- Page created by Daniel K. Schneider, 11 May 2007
- Last modified by Daniel K. Schneider, 25 February 2011
Daniel K. Schneider thinks that typical portalware for educational use can be installed in an hour and be used after an extra hour of configuration work. Fine tuning may require an extra week of work (or more if the software doesn't work as advertised). In any case, we clearly want to make a distinction between portalware and toolkits to build portals (web application frameworks).
New generation portalware is increasingly easy to use (not to administer), see rich internet applications. However, installing, configuring, tayloring and administering portalware still requires some basic IT skills (and that can be learned in a few weeks). An increasingly interesting alterntive for creating web sites is creating websites with online services.
Portalware is a kind of server software that is usually installed within a webserver / database / scripting language combo, e.g. LAMP and that allows to run a portal of various kinds, e.g. a CMS, a Wiki, a learning platform.
Portalware should not be confused with so-called web application frameworks, i.e. software stacks that are used to build portalware, rich internet applications, etc. However, the boundary between an application framework and a portalware is not clear cut and there exist many "in between" applications/framworks. In particular, between lower level application frameworks and ready-to-go content management systems one could position Content Management Frameworks (CMFs), defined by Wikipedia as an application programming interface for creating a customized content management system (CMS). Drupal (1/2010) defines a “"content management framework" (CMF) [...] as geared more towards configurability and customization. Picture a range of measurement where one end of the scale is labeled “specific” and the other end “abstract”. On the “specific” end of the spectrum, you would have something whose form is very specialized because it’s meant for a specific purpose—like, say, a hammer. On the other end of the spectrum, you would have something much more abstracted, that is available to be configured any way you like, for a variety of purposes—like some wood and a chunk of steel. You could make a hammer, or any number of other things with the wood and steel.”.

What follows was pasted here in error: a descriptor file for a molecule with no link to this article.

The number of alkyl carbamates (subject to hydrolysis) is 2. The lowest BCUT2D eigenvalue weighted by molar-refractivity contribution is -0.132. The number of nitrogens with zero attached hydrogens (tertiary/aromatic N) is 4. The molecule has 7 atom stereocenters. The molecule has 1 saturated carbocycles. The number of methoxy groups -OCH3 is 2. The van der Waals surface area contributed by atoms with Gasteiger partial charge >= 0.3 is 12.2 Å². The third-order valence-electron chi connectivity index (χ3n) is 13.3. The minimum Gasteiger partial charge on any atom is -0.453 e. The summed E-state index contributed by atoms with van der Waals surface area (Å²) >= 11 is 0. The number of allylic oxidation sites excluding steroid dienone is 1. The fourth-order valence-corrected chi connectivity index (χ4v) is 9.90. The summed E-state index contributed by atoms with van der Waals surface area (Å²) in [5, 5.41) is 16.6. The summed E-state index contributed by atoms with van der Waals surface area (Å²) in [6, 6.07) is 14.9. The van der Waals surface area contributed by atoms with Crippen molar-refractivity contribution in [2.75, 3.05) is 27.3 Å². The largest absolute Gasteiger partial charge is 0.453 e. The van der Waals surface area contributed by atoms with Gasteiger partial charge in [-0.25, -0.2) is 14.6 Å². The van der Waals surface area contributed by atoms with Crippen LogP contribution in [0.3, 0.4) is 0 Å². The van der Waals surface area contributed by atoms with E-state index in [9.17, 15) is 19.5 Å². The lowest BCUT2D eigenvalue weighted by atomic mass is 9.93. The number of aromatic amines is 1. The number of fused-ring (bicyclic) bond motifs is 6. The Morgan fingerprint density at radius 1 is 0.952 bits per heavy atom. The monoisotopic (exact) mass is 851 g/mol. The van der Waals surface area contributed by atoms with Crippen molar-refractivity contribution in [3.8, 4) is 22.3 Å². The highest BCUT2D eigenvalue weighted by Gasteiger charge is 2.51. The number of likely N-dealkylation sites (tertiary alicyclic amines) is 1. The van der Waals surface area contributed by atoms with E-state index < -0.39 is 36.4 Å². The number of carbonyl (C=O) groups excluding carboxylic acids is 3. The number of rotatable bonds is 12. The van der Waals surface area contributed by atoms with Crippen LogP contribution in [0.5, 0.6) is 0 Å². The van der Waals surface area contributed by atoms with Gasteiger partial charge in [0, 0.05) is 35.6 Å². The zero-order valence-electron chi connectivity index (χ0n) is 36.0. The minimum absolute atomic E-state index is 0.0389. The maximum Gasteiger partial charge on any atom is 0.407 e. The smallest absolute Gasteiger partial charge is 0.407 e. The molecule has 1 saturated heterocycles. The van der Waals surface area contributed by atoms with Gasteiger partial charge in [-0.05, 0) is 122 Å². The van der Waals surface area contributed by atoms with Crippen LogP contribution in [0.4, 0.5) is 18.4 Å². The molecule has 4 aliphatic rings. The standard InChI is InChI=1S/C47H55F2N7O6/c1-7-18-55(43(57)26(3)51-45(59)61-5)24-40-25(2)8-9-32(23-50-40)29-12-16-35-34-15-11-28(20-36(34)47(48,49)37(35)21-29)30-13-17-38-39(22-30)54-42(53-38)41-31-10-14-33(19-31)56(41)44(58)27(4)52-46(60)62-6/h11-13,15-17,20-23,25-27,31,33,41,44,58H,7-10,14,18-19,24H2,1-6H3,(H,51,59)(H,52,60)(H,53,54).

Most CMS projects at some seem to evolve towards CMF functionality ...
List of portalware
(incomplete, used in education ....)
Small Content management systems